The Elk Valley, located to the southeast of the Columbia Valley, has developed into an “ecological trap” for grizzly bears due to an influx of human-wildlife conflicts in the area, said PhD candidate at the University of Alberta Clayton Lamb.
“In the last eight years, we’ve lost 40 per cent of our grizzly bears in that area — that’s not normal,” Lamb told Mark Hume of the Globe and Mail last week. When asked by The Echo about his bar for normal mortality rates, Lamb compared mortality rates in the valley to the broader provincial perspective.
“Provincially, the populations that we’re studying, none of them that we are documenting are showing that type of decline,” he said. “It’s not normal as far as what we have across the landscape right now where we’re studying.”
Lamb is the lead author of a study on grizzly bear populations in the Elk Valley that was originated by the province of British Columbia in 2006 with co-authors Garth Mowat and Bruce McLellan of B.C Ministry of Forests, before Lamb joined the team in 2013 as a Master’s student.
Lamb said they initially started the study to analyze grizzly bear populations, breaking the Elk Valley into different sections, to determine study grizzly bear demography and the impact human populations has on it.
What they found was that an area that previously had one of the highest grizzly bear densities across North America showed a rapid decline in population due to human activity. His research indicates that 68 per cent of grizzly bear deaths in the area come from non-hunting related incidents such as collisions with vehicles and trains, which account for 54 per cent of grizzly deaths while poaching accounted for only 13 per cent of grizzly mortalities.
Notably, 33 per cent of bear deaths were due to human-bear conflicts such as animals searching for food and were thus shot by ranchers or euthanized by conservation officers. Lamb said that unlike the mortality rates caused by hunting that can be reversed with the flip of the switch, these human-wildlife conflict rates are harder to control.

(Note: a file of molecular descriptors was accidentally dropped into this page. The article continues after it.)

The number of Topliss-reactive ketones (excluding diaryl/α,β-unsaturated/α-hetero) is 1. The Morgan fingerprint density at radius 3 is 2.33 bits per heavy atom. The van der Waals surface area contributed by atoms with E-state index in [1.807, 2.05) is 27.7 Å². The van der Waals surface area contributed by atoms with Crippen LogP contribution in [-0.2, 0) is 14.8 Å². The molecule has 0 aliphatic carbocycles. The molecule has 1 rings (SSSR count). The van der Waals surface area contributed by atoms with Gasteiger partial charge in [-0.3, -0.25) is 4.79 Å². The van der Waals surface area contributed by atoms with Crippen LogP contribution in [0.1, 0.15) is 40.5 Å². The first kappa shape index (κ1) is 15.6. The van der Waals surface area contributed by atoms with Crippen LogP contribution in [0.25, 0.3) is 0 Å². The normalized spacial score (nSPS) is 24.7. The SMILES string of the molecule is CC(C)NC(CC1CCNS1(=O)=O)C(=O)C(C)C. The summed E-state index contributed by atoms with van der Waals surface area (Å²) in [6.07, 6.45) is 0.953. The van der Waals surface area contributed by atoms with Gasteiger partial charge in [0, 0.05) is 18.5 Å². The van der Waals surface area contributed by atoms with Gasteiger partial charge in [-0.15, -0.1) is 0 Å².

“I’m in Elkford and we’ve had a number of mortalities since I’ve been here and they’ve been all non-hunting and they’ve been conflicts with people due to livestock, pigs, chickens, and actually just the other day we had a bear hit by a train and so you have things like that that make you wonder either, how do you convince a land owner (not to kill the animal) or how do you convince a bear not to stand on the railway?” he said. “You can’t just turn off collisions like that.”
Lamb said that the Elk Valley provides a suitable habitat for grizzly bear populations thanks to its rich berry crops but when combined with high mortality rates caused by human-conflict, this can cause other bears from backcountry areas to refill these populations. Although he hasn’t studied the Columbia Valley exclusively, he said he expects to see similar patterns with the human presence so closely intertwined with wildlife like bears.
Lamb said that he hopes this study is able to shed light on a previously undocumented area in grizzly bear demography throughout the future.
“If this was happening without monitoring, it would have happened under our nose likely and we wouldn’t have known it,” he said. “That’s exciting in that we can monitor these types of populations that could be suffering high mortality rates.